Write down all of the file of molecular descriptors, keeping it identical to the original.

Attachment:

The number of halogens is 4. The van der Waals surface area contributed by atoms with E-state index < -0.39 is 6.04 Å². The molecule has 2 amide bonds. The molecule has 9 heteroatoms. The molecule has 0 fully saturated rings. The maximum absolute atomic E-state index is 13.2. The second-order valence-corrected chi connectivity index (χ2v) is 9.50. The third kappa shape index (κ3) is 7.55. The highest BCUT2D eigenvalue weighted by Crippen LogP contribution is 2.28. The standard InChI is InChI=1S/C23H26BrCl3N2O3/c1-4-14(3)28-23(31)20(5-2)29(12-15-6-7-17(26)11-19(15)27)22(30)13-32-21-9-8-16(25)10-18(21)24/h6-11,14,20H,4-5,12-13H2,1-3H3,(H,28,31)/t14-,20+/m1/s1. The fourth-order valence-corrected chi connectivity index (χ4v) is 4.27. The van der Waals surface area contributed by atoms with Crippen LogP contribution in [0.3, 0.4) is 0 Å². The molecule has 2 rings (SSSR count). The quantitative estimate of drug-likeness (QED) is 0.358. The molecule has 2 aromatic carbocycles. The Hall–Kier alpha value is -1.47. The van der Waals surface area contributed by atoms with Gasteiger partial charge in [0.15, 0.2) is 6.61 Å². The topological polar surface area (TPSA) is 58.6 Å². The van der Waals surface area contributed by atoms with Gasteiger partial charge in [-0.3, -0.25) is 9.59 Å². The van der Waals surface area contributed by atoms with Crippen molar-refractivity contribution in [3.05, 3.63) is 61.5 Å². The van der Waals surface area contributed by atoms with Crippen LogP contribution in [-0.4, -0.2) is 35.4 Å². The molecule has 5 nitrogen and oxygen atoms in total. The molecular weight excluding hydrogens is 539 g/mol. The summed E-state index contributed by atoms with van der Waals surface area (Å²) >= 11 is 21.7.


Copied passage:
The number of halogens is 4. The van der Waals surface area contributed by atoms with E-state index < -0.39 is 6.04 Å². The molecule has 2 amide bonds. The molecule has 9 heteroatoms. The molecule has 0 fully saturated rings. The maximum absolute atomic E-state index is 13.2. The second-order valence-corrected chi connectivity index (χ2v) is 9.50. The third kappa shape index (κ3) is 7.55. The highest BCUT2D eigenvalue weighted by Crippen LogP contribution is 2.28. The standard InChI is InChI=1S/C23H26BrCl3N2O3/c1-4-14(3)28-23(31)20(5-2)29(12-15-6-7-17(26)11-19(15)27)22(30)13-32-21-9-8-16(25)10-18(21)24/h6-11,14,20H,4-5,12-13H2,1-3H3,(H,28,31)/t14-,20+/m1/s1. The fourth-order valence-corrected chi connectivity index (χ4v) is 4.27. The van der Waals surface area contributed by atoms with Crippen LogP contribution in [0.3, 0.4) is 0 Å². The molecule has 2 rings (SSSR count). The quantitative estimate of drug-likeness (QED) is 0.358. The molecule has 2 aromatic carbocycles. The Hall–Kier alpha value is -1.47. The van der Waals surface area contributed by atoms with Gasteiger partial charge in [0.15, 0.2) is 6.61 Å². The topological polar surface area (TPSA) is 58.6 Å². The van der Waals surface area contributed by atoms with Gasteiger partial charge in [-0.3, -0.25) is 9.59 Å². The van der Waals surface area contributed by atoms with Crippen molar-refractivity contribution in [3.05, 3.63) is 61.5 Å². The van der Waals surface area contributed by atoms with Crippen LogP contribution in [-0.4, -0.2) is 35.4 Å². The molecule has 5 nitrogen and oxygen atoms in total. The molecular weight excluding hydrogens is 539 g/mol. The summed E-state index contributed by atoms with van der Waals surface area (Å²) >= 11 is 21.7.